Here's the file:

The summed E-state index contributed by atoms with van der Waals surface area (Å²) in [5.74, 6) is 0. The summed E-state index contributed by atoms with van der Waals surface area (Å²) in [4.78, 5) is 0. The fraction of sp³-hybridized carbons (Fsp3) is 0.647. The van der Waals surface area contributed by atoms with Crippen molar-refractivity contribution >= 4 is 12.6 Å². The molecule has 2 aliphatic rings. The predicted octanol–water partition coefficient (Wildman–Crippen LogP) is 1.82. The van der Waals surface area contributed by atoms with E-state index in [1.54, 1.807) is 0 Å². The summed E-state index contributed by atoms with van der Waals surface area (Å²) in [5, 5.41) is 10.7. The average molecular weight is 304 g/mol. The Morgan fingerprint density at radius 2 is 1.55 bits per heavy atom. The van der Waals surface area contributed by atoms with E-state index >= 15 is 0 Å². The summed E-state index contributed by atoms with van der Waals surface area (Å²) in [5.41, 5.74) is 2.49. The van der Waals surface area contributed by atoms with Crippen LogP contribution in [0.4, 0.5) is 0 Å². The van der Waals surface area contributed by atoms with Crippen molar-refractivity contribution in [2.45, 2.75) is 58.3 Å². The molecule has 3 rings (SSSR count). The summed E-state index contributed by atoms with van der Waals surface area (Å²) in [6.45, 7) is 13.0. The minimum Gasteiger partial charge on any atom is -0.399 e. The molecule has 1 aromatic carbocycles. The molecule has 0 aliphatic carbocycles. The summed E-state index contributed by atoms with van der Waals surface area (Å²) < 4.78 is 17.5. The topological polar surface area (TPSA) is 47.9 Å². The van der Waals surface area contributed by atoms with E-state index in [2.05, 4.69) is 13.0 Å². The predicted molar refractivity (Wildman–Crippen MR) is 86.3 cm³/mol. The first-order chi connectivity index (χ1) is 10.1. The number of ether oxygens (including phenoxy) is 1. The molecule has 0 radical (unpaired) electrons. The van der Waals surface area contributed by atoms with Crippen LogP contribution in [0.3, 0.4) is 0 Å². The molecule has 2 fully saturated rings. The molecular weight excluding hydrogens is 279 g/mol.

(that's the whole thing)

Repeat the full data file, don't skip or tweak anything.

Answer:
The summed E-state index contributed by atoms with van der Waals surface area (Å²) in [5.74, 6) is 0. The summed E-state index contributed by atoms with van der Waals surface area (Å²) in [4.78, 5) is 0. The fraction of sp³-hybridized carbons (Fsp3) is 0.647. The van der Waals surface area contributed by atoms with Crippen molar-refractivity contribution >= 4 is 12.6 Å². The molecule has 2 aliphatic rings. The predicted octanol–water partition coefficient (Wildman–Crippen LogP) is 1.82. The van der Waals surface area contributed by atoms with E-state index in [1.54, 1.807) is 0 Å². The summed E-state index contributed by atoms with van der Waals surface area (Å²) in [5, 5.41) is 10.7. The average molecular weight is 304 g/mol. The Morgan fingerprint density at radius 2 is 1.55 bits per heavy atom. The van der Waals surface area contributed by atoms with E-state index >= 15 is 0 Å². The summed E-state index contributed by atoms with van der Waals surface area (Å²) in [5.41, 5.74) is 2.49. The van der Waals surface area contributed by atoms with Crippen LogP contribution in [0.4, 0.5) is 0 Å². The van der Waals surface area contributed by atoms with Crippen molar-refractivity contribution in [2.45, 2.75) is 58.3 Å². The molecule has 3 rings (SSSR count). The summed E-state index contributed by atoms with van der Waals surface area (Å²) in [6.45, 7) is 13.0. The minimum Gasteiger partial charge on any atom is -0.399 e. The molecule has 1 aromatic carbocycles. The molecule has 0 aliphatic carbocycles. The summed E-state index contributed by atoms with van der Waals surface area (Å²) < 4.78 is 17.5. The topological polar surface area (TPSA) is 47.9 Å². The van der Waals surface area contributed by atoms with E-state index in [2.05, 4.69) is 13.0 Å². The predicted molar refractivity (Wildman–Crippen MR) is 86.3 cm³/mol. The first-order chi connectivity index (χ1) is 10.1. The number of ether oxygens (including phenoxy) is 1. The molecule has 0 radical (unpaired) electrons. The van der Waals surface area contributed by atoms with Crippen LogP contribution in [0.3, 0.4) is 0 Å². The molecule has 2 fully saturated rings. The molecular weight excluding hydrogens is 279 g/mol.